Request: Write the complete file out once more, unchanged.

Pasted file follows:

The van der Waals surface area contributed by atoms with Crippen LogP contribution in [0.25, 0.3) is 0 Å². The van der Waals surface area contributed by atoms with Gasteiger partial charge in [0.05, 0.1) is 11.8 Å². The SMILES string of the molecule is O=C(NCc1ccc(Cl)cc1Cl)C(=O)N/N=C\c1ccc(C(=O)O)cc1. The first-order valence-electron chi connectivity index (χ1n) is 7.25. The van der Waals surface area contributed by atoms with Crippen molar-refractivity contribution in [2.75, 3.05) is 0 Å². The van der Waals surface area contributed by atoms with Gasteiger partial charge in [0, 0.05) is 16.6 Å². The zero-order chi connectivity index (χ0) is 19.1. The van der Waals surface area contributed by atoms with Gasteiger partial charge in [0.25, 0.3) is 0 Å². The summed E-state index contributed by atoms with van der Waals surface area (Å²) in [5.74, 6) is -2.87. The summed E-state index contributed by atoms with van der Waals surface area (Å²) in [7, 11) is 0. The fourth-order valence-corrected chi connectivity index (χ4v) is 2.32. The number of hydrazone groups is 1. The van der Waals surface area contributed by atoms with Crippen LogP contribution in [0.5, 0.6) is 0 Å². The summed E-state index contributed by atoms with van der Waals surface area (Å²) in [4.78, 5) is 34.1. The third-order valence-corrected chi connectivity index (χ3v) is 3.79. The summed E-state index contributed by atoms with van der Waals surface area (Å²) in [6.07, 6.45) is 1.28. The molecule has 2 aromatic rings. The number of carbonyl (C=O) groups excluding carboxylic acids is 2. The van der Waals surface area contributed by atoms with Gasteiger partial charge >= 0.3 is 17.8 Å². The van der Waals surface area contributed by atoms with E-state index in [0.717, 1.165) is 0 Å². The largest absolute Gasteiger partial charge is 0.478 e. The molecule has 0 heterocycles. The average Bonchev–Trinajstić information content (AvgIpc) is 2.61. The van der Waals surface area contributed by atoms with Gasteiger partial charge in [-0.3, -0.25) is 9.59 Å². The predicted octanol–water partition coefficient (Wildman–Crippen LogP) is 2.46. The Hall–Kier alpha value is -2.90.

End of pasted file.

The van der Waals surface area contributed by atoms with Crippen LogP contribution in [0.25, 0.3) is 0 Å². The van der Waals surface area contributed by atoms with Gasteiger partial charge in [0.05, 0.1) is 11.8 Å². The SMILES string of the molecule is O=C(NCc1ccc(Cl)cc1Cl)C(=O)N/N=C\c1ccc(C(=O)O)cc1. The first-order valence-electron chi connectivity index (χ1n) is 7.25. The van der Waals surface area contributed by atoms with Crippen molar-refractivity contribution in [2.75, 3.05) is 0 Å². The van der Waals surface area contributed by atoms with Gasteiger partial charge in [0, 0.05) is 16.6 Å². The zero-order chi connectivity index (χ0) is 19.1. The van der Waals surface area contributed by atoms with Gasteiger partial charge in [0.25, 0.3) is 0 Å². The summed E-state index contributed by atoms with van der Waals surface area (Å²) in [5.74, 6) is -2.87. The summed E-state index contributed by atoms with van der Waals surface area (Å²) in [7, 11) is 0. The fourth-order valence-corrected chi connectivity index (χ4v) is 2.32. The number of hydrazone groups is 1. The van der Waals surface area contributed by atoms with Crippen LogP contribution in [0.5, 0.6) is 0 Å². The summed E-state index contributed by atoms with van der Waals surface area (Å²) in [4.78, 5) is 34.1. The third-order valence-corrected chi connectivity index (χ3v) is 3.79. The summed E-state index contributed by atoms with van der Waals surface area (Å²) in [6.07, 6.45) is 1.28. The molecule has 2 aromatic rings. The number of carbonyl (C=O) groups excluding carboxylic acids is 2. The van der Waals surface area contributed by atoms with Gasteiger partial charge >= 0.3 is 17.8 Å². The van der Waals surface area contributed by atoms with E-state index in [0.717, 1.165) is 0 Å². The largest absolute Gasteiger partial charge is 0.478 e. The molecule has 0 heterocycles. The average Bonchev–Trinajstić information content (AvgIpc) is 2.61. The van der Waals surface area contributed by atoms with Gasteiger partial charge in [-0.3, -0.25) is 9.59 Å². The predicted octanol–water partition coefficient (Wildman–Crippen LogP) is 2.46. The Hall–Kier alpha value is -2.90.